• Prioritize Wellness and Prevention. The Roundtable continues to believe in the long-term value of investing in wellness initiatives that keep people healthier and reduce the need for costly interventions. As part of this commitment to wellness and prevention, the system must include a strong focus on areas such as oral health, behavioral health, prevention of addiction, and managing chronic conditions, among others. The impact over the long-term from smart investments in these areas will lead to better health outcomes for patients and significant cost savings throughout the system. The state should continue to follow and encourage successful wellness programs implemented by employers of all sizes throughout the Commonwealth.

    Policy Priorities

    • Federal Law Changes. Monitor impacts of federal law changes by participating in state efforts, including as a member of the Coalition on Cost and Coverage, to ensure stability during uncertainty over the federal government’s direction on health care policy, opposing outcomes that would result in fewer health insurance options for consumers; significant premium increases for consumers and employers; or reduced access to care.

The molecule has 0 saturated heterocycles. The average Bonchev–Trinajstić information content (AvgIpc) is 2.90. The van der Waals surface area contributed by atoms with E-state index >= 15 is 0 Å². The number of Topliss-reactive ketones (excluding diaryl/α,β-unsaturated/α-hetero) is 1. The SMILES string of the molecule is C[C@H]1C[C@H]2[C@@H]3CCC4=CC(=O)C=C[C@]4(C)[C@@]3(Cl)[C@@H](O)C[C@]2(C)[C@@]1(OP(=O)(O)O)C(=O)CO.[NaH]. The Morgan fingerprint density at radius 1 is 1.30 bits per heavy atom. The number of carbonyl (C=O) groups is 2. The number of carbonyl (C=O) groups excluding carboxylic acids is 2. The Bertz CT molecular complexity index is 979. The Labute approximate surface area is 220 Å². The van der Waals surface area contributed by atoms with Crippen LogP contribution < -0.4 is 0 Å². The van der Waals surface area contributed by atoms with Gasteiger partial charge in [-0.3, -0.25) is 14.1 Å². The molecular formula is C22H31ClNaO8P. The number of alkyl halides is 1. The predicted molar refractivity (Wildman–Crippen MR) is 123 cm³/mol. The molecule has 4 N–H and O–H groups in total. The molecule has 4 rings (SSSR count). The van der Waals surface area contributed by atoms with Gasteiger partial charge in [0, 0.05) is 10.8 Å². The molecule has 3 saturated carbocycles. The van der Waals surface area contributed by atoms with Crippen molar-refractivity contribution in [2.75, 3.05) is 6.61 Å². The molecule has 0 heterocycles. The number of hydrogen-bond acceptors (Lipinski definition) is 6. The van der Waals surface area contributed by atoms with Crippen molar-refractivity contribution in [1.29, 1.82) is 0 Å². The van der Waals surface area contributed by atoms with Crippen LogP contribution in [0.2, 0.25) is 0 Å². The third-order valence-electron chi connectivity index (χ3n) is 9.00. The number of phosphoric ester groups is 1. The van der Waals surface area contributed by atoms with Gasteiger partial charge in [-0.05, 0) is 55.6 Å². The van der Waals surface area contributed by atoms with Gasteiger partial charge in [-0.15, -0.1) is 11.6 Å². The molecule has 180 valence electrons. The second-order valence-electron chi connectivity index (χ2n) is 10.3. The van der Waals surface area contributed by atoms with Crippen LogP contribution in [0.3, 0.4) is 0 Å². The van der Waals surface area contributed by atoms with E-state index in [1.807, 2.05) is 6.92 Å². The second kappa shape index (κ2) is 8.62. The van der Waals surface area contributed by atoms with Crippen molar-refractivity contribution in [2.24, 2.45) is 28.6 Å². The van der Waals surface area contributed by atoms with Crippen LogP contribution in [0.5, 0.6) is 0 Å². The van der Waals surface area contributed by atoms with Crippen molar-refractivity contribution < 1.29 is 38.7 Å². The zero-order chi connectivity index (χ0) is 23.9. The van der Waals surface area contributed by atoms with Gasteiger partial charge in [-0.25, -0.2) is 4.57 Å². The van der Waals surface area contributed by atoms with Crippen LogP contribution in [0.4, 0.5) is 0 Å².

• Medicaid. Collaborate with business organizations and public policy makers to address Medicaid costs in fiscal year 2018, as well as over the long term.
    • Health Care Costs. Engage in policy dialogue as a member of the Health Policy Commission Advisory Council and work with business organizations to address the cost of health care in Massachusetts, particularly premiums paid by employers, with a focus on key themes such as competition, transparency, value and wellness.